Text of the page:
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HQ 555216

June 8, 1989

CLA-2 CO:R:C:V 555216 DBI


TARIFF NO.: 9802.00.80, HTSUS

Mark S. Zolno, Esq.
Katten Muchin and Zavis
525 West Monroe Street, Suite 1600
Chicago, Illinois 60606-3693

RE: Applicability of subheading 9802.00.80, HTSUS, to certain steel doors from Mexico

Dear Mr. Zolno:

This is in response to your letter dated December 16, 1988, on behalf of your client, Adtec, Inc., in which you request a ruling concerning the applicability of subheading 9802.00.80, Harmonized Tariff Schedule of the United States (HTSUS), to certain steel doors to be imported from Mexico.


You advise that your client intends to ship steel door parts of U.S. origin to Mexico to be assembled into steel doors for use in U.S. jails. The parts to be sent to Mexico consist of the following:

1. Pre-cut and formed front and back portion of the metal door called "skins";
2. Edge reinforcing channels;
3. Top and bottom closure channels;
4. Fireproofing and insulation;
5. Hinge and hardware reinforcements;
6. Stiffening ribs (hat sections); and
7. Completed hardware and locking devices.

The components will undergo the following assembly operations in Mexico:

1. The parts of the door will be laid out, with reference to the specifications and shop drawings, and tack welded together;

2. All internal steel components of the door will be either spot or skip welded to the door skins;

3. Sound deadening materials will be installed, if required by the job specifications. This involves installing insulation material in the door cavities;

4. Contact glue is applied to the exposed surfaces of the opposing stiffening ribs;

5. The exposed surfaces of the stiffening ribs in the opposing skins are joined and put in the pressure press for additional welding along the tops, bottoms and other accessible edges of the door;

6. Skip or seam welding will be done all along the edges of the doors;

7. Reinforcing ribs will be welded across the top and on both ends of the doors;

8. Preliminary grinding will be done to the edges, top and bottom of the door. This is to cut away excess material and to smooth out the imperfections in the door caused by the welding process;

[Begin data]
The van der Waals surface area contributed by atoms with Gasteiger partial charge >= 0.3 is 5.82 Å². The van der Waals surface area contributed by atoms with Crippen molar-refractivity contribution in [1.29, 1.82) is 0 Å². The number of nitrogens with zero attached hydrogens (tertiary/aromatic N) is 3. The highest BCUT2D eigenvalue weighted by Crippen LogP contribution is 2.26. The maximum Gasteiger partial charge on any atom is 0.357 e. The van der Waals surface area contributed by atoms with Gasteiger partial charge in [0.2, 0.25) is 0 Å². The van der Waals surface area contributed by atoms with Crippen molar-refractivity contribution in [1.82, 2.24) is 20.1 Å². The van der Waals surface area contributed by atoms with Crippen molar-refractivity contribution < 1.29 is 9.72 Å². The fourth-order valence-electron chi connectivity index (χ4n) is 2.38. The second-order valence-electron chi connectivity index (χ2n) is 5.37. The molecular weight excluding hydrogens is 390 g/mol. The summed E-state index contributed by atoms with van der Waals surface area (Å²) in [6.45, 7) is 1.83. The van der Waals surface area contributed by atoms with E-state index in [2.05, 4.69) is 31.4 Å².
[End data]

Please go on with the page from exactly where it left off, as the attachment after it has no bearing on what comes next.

9. An epoxy substance will be applied to any pits in the door that have resulted from the welding process;

10. Final grinding and sanding and finishing operations will be performed to smooth out all imperfections caused by the welding to remove excess epoxy;

11. The door will be painted with a prime coat by means of spraying;

12. Mechanical locks and special hardware manufactured in the U.S. will be inserted into the appropriate openings in the door. Installation of these parts consists of inserting hardware in prepared openings in the door and fastening them with screws.

Following the assembly processes, the doors will be returned to the U.S. for installation at the jail site.


Whether the described steel doors, when returned to the U.S., are eligible for the partial duty exemption in subheading 9802.00.80, HTSUS.


Subheading 9802.00.80, HTSUS, applies to articles assembled abroad in whole or in part of fabricated components, the product of the U.S., with no operations performed thereon except the attachment of the components to form the imported merchandise and operations incidental thereto. An article classified under subheading 9802.00.80, HTSUS, is subject to duty upon the full appraised value of the imported article, less the cost or value of such products of the U.S.

Section 10.16(a), Customs Regulations (19 CFR 10.16(a)), provides that assembly operations performed abroad may consist of any method used to join or fit together solid components, such as welding, gluing or the use of fasteners, and may be preceded, accompanied, or followed by operations incidental to the assembly.

Section 10.16(b), Customs Regulations (19 CFR 10.16(b)), provides that operations incidental to the assembly process whether performed before, during, or after assembly, do not constitute further fabrication, and shall not preclude the application of the exemption. Operations specified in this provision as incidental to the assembly process include the application of a preservative paint or coating and the trimming, filing, or cutting off of small amounts of excess materials.

In the present case, the assembly operations which involve welding, gluing, and fastening with screws are specifically enumerated in the regulations as acceptable assembly operations under subheading 9802.00.80, HTSUS. The grinding and sanding operations to remove excess material and smooth out imperfections caused by the welding, and the painting with a primary coat are also specifically enumerated above as acceptable operations incidental to the assembly process.


On the basis of the information submitted, it is our opinion that the welding, gluing and fastening processes performed abroad are considered acceptable assembly operations. The grinding, sanding and painting of a prime coat are considered incidental to those operations. Therefore, allowances in duty may be made under subheading 9802.00.80, HTSUS, for the cost or value of the U.S.-made steel components upon return of the assembled steel doors, provided the documentation requirements of section 10.24, Customs Regulations (19 CFR 10.24) are satisfied.


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